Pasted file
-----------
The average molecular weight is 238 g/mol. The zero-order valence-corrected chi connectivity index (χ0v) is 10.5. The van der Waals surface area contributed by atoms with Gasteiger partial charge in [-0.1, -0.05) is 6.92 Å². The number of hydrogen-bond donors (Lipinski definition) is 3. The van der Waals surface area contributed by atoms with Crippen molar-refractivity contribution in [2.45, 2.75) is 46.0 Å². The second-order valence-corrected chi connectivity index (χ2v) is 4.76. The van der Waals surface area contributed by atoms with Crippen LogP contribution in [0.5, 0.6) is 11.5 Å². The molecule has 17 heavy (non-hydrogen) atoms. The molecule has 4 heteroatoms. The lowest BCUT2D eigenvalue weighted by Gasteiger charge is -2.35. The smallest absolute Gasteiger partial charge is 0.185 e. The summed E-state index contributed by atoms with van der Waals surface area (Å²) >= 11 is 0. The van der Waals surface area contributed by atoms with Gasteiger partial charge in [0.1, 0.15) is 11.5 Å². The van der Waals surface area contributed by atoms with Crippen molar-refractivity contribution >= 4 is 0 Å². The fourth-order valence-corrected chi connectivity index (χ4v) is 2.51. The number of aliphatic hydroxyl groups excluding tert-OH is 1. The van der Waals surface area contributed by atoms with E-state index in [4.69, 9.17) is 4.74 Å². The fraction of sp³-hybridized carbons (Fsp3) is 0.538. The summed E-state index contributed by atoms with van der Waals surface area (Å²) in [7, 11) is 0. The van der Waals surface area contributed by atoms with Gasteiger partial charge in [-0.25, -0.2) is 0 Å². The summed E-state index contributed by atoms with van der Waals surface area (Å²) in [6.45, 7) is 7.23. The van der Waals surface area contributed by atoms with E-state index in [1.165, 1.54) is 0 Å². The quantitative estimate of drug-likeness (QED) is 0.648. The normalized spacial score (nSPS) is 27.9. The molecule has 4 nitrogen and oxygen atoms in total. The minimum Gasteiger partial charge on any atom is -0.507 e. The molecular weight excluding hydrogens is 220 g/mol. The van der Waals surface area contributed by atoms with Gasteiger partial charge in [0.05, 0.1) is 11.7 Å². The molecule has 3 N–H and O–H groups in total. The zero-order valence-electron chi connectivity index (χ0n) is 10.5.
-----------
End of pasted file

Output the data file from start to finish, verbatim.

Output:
The average molecular weight is 238 g/mol. The zero-order valence-corrected chi connectivity index (χ0v) is 10.5. The van der Waals surface area contributed by atoms with Gasteiger partial charge in [-0.1, -0.05) is 6.92 Å². The number of hydrogen-bond donors (Lipinski definition) is 3. The van der Waals surface area contributed by atoms with Crippen molar-refractivity contribution in [2.45, 2.75) is 46.0 Å². The second-order valence-corrected chi connectivity index (χ2v) is 4.76. The van der Waals surface area contributed by atoms with Crippen LogP contribution in [0.5, 0.6) is 11.5 Å². The molecule has 17 heavy (non-hydrogen) atoms. The molecule has 4 heteroatoms. The lowest BCUT2D eigenvalue weighted by Gasteiger charge is -2.35. The smallest absolute Gasteiger partial charge is 0.185 e. The summed E-state index contributed by atoms with van der Waals surface area (Å²) >= 11 is 0. The van der Waals surface area contributed by atoms with Gasteiger partial charge in [0.1, 0.15) is 11.5 Å². The van der Waals surface area contributed by atoms with Crippen molar-refractivity contribution >= 4 is 0 Å². The fourth-order valence-corrected chi connectivity index (χ4v) is 2.51. The number of aliphatic hydroxyl groups excluding tert-OH is 1. The van der Waals surface area contributed by atoms with E-state index in [4.69, 9.17) is 4.74 Å². The fraction of sp³-hybridized carbons (Fsp3) is 0.538. The summed E-state index contributed by atoms with van der Waals surface area (Å²) in [7, 11) is 0. The van der Waals surface area contributed by atoms with Gasteiger partial charge in [-0.25, -0.2) is 0 Å². The summed E-state index contributed by atoms with van der Waals surface area (Å²) in [6.45, 7) is 7.23. The van der Waals surface area contributed by atoms with E-state index in [1.165, 1.54) is 0 Å². The quantitative estimate of drug-likeness (QED) is 0.648. The normalized spacial score (nSPS) is 27.9. The molecule has 4 nitrogen and oxygen atoms in total. The minimum Gasteiger partial charge on any atom is -0.507 e. The molecular weight excluding hydrogens is 220 g/mol. The van der Waals surface area contributed by atoms with Gasteiger partial charge in [0.05, 0.1) is 11.7 Å². The molecule has 3 N–H and O–H groups in total. The zero-order valence-electron chi connectivity index (χ0n) is 10.5.